In some cases, these prices are stale for a period of time which, by modern standards, is quite long - coming in at over 11 milliseconds. Figures that suggest some dark pools experience latencies far in excess of the one millisecond or under baseline. Or to put it another way, far in excess of the fastest achievable time beyond the speed of light).
But it's notable that the overall costs (or benefit) associated with stale prices are not, from the economic perspective, significant - standing at approximately £4.2m per year. For comparison, the average daily order book equity value traded on the London Stock Exchange (LSE) is £4.9bn.
In our analysis of the choice of reference price, we found that a reasonably small percentage of trades reference a price that is not the best available (between 0.6% and 1.2% depending on definitions) and that the costs associated with this are low. We find this is less prevalent among more sophisticated participants, venue operators and HFTs.
Overall, we find that the costs associated with inferior reference prices are small, and do not outweigh the useful service dark pools provide to market users by providing price improvement and reducing price impact.
We do find evidence, however, that suggests dark pools sometimes experience significant delays in accessing data (a point picked up in the FCA's recent thematic review on dark pools) from other venues, and it is only the most sophisticated participants that systematically benefit from these delays.
Dark pools and reference prices - fast explainer
What's in a name? It's an important question in modern finance, which has a knack for describing its activities in ways that pique public interest.
There is no better example of this than in the naming of 'dark pools'. Call them 'trading venues with no pre-trade transparency' and they suddenly sound sober and of narrow interest. But the reality is dark pools play an important and distinct role in today's financial world.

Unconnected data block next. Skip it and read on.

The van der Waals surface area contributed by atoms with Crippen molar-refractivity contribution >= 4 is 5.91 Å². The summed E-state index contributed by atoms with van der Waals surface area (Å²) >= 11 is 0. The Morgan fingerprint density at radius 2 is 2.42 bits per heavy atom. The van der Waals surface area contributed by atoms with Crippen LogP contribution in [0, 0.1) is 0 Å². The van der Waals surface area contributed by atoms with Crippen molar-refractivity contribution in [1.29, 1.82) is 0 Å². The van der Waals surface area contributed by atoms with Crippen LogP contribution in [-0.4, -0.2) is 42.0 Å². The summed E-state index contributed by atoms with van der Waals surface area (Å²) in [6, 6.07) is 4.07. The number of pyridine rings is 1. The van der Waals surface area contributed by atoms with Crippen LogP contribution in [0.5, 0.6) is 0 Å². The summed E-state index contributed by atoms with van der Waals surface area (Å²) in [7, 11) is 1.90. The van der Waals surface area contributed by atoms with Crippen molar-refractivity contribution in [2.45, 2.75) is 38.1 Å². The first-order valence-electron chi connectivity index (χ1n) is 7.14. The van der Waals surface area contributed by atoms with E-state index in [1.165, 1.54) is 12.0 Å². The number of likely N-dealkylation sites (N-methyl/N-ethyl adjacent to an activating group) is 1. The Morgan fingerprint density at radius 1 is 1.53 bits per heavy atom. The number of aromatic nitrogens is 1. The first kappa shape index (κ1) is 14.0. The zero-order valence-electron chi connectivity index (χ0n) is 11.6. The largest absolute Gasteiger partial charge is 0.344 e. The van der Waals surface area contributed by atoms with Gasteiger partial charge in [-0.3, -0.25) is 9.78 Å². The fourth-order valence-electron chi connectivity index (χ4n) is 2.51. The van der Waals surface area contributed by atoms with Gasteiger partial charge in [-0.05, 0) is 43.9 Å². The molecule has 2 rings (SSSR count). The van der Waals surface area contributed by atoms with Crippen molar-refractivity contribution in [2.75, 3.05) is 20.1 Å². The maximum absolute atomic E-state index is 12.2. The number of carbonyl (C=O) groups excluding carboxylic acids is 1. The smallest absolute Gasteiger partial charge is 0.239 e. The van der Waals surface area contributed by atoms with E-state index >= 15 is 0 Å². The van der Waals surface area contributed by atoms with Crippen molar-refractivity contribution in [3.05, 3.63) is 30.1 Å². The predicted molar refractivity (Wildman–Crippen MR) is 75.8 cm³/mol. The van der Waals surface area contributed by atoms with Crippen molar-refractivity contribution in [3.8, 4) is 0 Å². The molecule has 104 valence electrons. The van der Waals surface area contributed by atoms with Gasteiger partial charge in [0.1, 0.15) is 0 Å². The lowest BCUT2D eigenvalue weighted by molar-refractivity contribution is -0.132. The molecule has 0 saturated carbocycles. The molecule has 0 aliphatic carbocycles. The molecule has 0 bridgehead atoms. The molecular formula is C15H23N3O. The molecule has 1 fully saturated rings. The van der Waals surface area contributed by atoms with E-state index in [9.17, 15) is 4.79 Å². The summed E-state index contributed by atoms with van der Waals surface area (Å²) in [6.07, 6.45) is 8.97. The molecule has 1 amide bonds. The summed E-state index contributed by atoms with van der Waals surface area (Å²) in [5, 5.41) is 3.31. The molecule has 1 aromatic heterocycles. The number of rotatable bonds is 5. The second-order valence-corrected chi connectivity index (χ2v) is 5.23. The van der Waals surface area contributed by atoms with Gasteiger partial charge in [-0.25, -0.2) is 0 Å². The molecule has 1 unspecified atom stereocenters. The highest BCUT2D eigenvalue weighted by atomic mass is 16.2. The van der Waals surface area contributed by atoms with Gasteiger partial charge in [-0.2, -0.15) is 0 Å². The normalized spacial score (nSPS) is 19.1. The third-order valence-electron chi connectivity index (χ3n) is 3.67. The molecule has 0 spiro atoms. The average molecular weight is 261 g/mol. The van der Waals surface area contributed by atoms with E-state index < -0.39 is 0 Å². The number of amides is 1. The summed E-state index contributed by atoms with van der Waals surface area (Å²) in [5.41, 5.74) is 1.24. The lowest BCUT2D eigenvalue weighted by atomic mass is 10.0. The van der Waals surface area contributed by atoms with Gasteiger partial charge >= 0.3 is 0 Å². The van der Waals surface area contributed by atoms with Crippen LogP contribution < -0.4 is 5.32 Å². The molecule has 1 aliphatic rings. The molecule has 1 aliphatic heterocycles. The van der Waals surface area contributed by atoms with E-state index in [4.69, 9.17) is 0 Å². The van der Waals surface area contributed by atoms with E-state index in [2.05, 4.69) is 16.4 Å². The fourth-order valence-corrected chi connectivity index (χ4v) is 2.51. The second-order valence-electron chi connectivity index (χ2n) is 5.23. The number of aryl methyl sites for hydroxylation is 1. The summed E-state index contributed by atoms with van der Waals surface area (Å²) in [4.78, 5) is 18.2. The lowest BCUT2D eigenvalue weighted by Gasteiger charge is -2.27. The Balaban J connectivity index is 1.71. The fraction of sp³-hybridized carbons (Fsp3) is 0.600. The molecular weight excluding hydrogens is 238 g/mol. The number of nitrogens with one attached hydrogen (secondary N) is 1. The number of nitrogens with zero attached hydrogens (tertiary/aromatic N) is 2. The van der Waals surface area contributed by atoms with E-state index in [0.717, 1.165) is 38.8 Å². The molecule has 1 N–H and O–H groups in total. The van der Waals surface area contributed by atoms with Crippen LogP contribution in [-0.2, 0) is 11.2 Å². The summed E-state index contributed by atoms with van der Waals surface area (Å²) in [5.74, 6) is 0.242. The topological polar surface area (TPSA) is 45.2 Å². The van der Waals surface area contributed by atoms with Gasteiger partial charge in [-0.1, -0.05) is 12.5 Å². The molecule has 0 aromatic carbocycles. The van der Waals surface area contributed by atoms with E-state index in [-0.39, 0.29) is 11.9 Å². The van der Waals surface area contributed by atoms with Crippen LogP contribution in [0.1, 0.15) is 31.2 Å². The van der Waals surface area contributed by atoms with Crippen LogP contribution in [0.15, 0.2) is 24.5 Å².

So while 'lit' venues, like the LSE, display orders to other market participants, in dark pools this is not the case. So participants in dark pools are unaware of the quantity of shares available to trade and at what price, a feature of the LSE and others.
This means dark pools have an advantage in allowing investors to submit an order, without revealing their intentions to the market as a whole and, potentially moving prices against them. The linked disadvantage is that participants do not know whether or not anyone is willing to match their order, creating a degree of uncertainty.
This lack of pre-trade transparency also means that most dark pools have to rely on 'non-dark' venues to determine execution prices. In practice, this requires running data feeds from those venues in order to set prices in the dark pool. Two forms of delay, or 'latency', in obtaining these prices exist: processing and transmission latency.
Processing latency exists because of the time it takes the hardware and software to calculate and disseminate the data. Transmission latency exists whenever the dark pool is physically located away from the lit venues because it takes time for the information to travel from one to the other.
Substantial levels of latency can cause problems for the reliability of prices, causing different outcomes for participants of varying abilities to observe and control it. This can undermine a perception of fairness and market integrity in these markets.
Note: The views expressed in this article are those of the authors alone, and should not be taken as an official FCA position.